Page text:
Although overall beauty sales were up in 2022, a report from 1010Data claimed that online prestige beauty sales saw a 14% year-on-year decrease. The same report also stated that Macy’s and Target’s brick-and-mortar stores both saw an uptick in sales.
A similar picture was painted by Mintel’s consumer data in September 2022*, which revealed that 61% of beauty and personal care consumers shopped in-store at mass market retailers, compared to just 44% online. Drug stores and Grocery stores showed similarly large gaps between in-store and online shoppers. Amazon was the only exception to the rule, as 61% of shoppers had bought beauty products there online in the past 12 months.
This suggested that when there is an option of a brick-and-mortar store vs. an e-commerce store, more US beauty consumers are choosing the former to buy their products. Marisa Ortega, Retail & eCommerce Analyst at Mintel believed that an increased focus on what is ‘valuable’ has led consumers to look at aspects beyond price. “Moving forward, product efficiency, enhanced shopping experiences, and ethical practices will be key differentiators for brands and retailers,” she said.
Indeed, most consumers don’t shop for beauty products in the same way they might for food, electronics, or any other category. There are expectations for beauty retail to be more interactive; to be fun-filled, offer try-on options, and be TikTok-worthy or Instagrammable. Brick-and-mortar beauty stores must feel more like a ‘destination’ or ‘experience’.
Colombe Bommolear, senior director for research and insights at Kantar believed shoppers had long looked forward to returning to in-store shopping and that the beauty shopping experience had also been improved by investment in AR and AI. “I would keep an eye on what was shown at the National Retail Federation show last week, and on Target and the efforts they are making, such as nail-painting robots in store,” she also said.
Here she referred to the six Target stores across the US that introduced a manicure treatment from an AI robot trained to paint fingernails. The service, from San Francisco-based startup Clockwork, costs $8 and takes around ten minutes.
The most interesting store in the world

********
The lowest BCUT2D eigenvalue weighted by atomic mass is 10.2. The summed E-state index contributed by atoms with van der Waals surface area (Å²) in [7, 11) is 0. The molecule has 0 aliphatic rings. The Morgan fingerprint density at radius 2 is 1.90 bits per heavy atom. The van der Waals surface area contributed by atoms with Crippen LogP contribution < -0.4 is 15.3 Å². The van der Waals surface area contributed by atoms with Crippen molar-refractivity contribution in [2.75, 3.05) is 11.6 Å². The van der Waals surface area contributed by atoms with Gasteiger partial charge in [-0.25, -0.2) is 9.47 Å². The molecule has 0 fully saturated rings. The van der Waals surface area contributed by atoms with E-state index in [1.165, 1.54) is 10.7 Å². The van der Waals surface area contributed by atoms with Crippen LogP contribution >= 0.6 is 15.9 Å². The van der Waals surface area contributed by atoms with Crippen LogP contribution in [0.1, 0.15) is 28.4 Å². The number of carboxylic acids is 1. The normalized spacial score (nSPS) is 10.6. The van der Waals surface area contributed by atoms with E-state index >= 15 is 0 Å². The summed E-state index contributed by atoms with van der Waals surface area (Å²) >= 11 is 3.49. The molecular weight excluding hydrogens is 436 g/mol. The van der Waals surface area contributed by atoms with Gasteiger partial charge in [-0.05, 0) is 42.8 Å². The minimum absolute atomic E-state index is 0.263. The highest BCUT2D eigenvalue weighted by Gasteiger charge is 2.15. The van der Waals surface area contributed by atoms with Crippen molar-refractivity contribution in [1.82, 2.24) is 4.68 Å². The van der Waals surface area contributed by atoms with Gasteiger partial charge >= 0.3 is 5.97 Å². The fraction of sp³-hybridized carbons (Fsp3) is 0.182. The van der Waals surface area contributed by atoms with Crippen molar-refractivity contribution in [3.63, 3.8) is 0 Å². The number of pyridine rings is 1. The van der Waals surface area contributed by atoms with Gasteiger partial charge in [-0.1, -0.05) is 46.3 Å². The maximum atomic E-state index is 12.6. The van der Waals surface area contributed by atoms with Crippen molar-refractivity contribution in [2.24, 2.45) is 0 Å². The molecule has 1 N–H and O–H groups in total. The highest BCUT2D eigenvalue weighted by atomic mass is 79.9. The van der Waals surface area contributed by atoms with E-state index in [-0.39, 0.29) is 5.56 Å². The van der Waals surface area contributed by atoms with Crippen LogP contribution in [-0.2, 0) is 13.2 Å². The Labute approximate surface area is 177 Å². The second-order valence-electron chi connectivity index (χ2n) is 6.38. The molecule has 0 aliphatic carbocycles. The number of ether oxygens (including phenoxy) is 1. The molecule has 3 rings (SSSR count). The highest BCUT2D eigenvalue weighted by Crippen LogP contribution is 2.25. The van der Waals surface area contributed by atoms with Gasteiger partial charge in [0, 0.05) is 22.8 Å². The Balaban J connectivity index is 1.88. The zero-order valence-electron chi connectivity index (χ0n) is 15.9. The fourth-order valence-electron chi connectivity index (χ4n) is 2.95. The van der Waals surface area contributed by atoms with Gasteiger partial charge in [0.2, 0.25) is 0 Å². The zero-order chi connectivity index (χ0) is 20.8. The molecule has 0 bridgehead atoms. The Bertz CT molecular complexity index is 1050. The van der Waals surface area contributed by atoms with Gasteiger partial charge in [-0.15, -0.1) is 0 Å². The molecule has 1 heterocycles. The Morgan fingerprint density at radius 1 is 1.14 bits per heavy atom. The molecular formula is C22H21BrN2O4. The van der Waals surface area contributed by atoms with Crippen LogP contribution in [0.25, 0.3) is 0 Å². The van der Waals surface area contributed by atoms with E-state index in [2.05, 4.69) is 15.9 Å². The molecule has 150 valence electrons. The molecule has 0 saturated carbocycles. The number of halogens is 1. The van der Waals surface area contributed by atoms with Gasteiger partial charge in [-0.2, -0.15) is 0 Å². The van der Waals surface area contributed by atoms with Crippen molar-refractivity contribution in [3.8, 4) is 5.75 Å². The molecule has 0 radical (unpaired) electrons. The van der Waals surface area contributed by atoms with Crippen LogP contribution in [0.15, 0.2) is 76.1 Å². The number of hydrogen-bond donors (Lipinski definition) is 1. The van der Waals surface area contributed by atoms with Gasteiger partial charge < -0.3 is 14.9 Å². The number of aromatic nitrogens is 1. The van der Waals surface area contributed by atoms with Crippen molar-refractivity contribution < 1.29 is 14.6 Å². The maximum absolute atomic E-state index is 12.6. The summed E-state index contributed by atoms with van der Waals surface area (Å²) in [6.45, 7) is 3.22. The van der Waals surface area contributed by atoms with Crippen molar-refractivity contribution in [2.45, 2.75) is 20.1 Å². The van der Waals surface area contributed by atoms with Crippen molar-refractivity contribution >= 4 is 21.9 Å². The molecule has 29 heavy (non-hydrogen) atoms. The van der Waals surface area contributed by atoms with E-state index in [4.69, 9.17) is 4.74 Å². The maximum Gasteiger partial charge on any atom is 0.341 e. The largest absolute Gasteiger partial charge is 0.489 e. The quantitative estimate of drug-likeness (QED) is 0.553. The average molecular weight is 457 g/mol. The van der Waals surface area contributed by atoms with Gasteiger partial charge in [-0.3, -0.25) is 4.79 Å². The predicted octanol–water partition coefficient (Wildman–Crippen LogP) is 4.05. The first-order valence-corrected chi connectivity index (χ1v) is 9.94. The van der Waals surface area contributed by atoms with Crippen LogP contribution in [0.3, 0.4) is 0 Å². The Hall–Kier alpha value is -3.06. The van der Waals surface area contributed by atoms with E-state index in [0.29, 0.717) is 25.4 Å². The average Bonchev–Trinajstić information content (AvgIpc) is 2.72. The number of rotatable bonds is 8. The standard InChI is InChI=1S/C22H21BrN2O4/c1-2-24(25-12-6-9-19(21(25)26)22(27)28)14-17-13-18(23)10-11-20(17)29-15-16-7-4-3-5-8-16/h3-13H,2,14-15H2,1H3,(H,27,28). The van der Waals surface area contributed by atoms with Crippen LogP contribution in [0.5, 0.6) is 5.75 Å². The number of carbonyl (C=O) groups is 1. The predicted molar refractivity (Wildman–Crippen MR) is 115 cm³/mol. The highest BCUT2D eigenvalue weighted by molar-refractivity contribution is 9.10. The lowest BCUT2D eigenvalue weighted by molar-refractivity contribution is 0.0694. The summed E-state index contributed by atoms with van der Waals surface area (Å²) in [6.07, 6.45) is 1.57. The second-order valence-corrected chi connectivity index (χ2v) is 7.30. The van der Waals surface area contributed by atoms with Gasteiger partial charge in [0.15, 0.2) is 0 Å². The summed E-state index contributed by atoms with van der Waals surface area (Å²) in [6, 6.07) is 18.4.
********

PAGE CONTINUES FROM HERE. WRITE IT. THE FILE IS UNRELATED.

One great example of an enhanced shopping experience was Brooklyn’s Showfields store. The self-proclaimed ‘Most interesting store in the world’ was laid out to look like rooms in a house, where it mixed beauty products with fashion, wellness, food and drink, and interiors. There was also a white box space for pop-ups and experiential activations.
Gussi, ILERA Apothecary, Flamingo, and Geologie were just some of the beauty brands stocked and it also had a Lush Cosmetics sensorial room that aimed to help visitors to disconnect from the world using light, sound, and scent.
“Instead of just showing products and telling their brand stories we are trying to show context,” explained Showfields CEO Tal Zvi Nathanel. “You have a journey through a house, each room featuring different products. It’s experiential with lots of moments where you can sample stuff.”
Mossy hills and mushrooms
The once digital-native brand Glossier had also realized this need for an extra-special experience when it launched its brick-and-mortar stores. It put great emphasis on product trial and each store is a fun-filled experience in itself. The LA store was adorned with giant products and signage and the Seattle store was decorated with mossy hills and mushrooms.
In an interview with Forbes, Kyle Leahy, CEO of Glossier, said: "Our stores are just one part of our omnichannel strategy, but they're incredibly important, both as a key element of our differentiated customer experience and a profitable growth channel for us."
Recently, Ulta Beauty introduced a new layout in 44 stores to help consumers better navigate its mass and prestige offerings, as well as draw more attention to the service it offered. Along with its in-store hair salons, it also launched beauty bars that offered brow and makeup services in partnership with MAC and Benefit.
The store-within-a-store model
Ulta had also previously launched a mini store within Target stores, offering a curated collection of over 50 skin, hair, and makeup brands, with Ulta-trained expert advisors to assist customers. The partnership had committed to launch within 800 stores over time.
JCPenney had also seen recent success with its similar store-within-a-store JC Penney Beauty venture, which offered over 170 beauty brands and virtual try-on technology. It planned to expand from its ten brick-and-mortar pilot stores into 600 stores by spring this year.
"We look through the lens of our consumer with an offering that covers mass, masstige and prestige beauty products," said Jo Osborne, Senior Executive GMM Beauty, JCPenney. "We are also continuing to evolve our Salons and most recently added Murad treatment services to a number of locations, which we will see extend to 150 by the end of 2023."
JCPenney’s once-digital-native partner, Thirteen Lune, was also included in these 600 JCPenney Beauty stores and had also planned to open a flagship store in Los Angeles.
Meanwhile, another online-only business, PROVEN, had also planned to launch its customized skincare offering in selected Sephora stores across the US this year. It had planned to feature interactive displays for customers to take the Skin Genome Quiz and learn about the benefits of personalized skincare routines.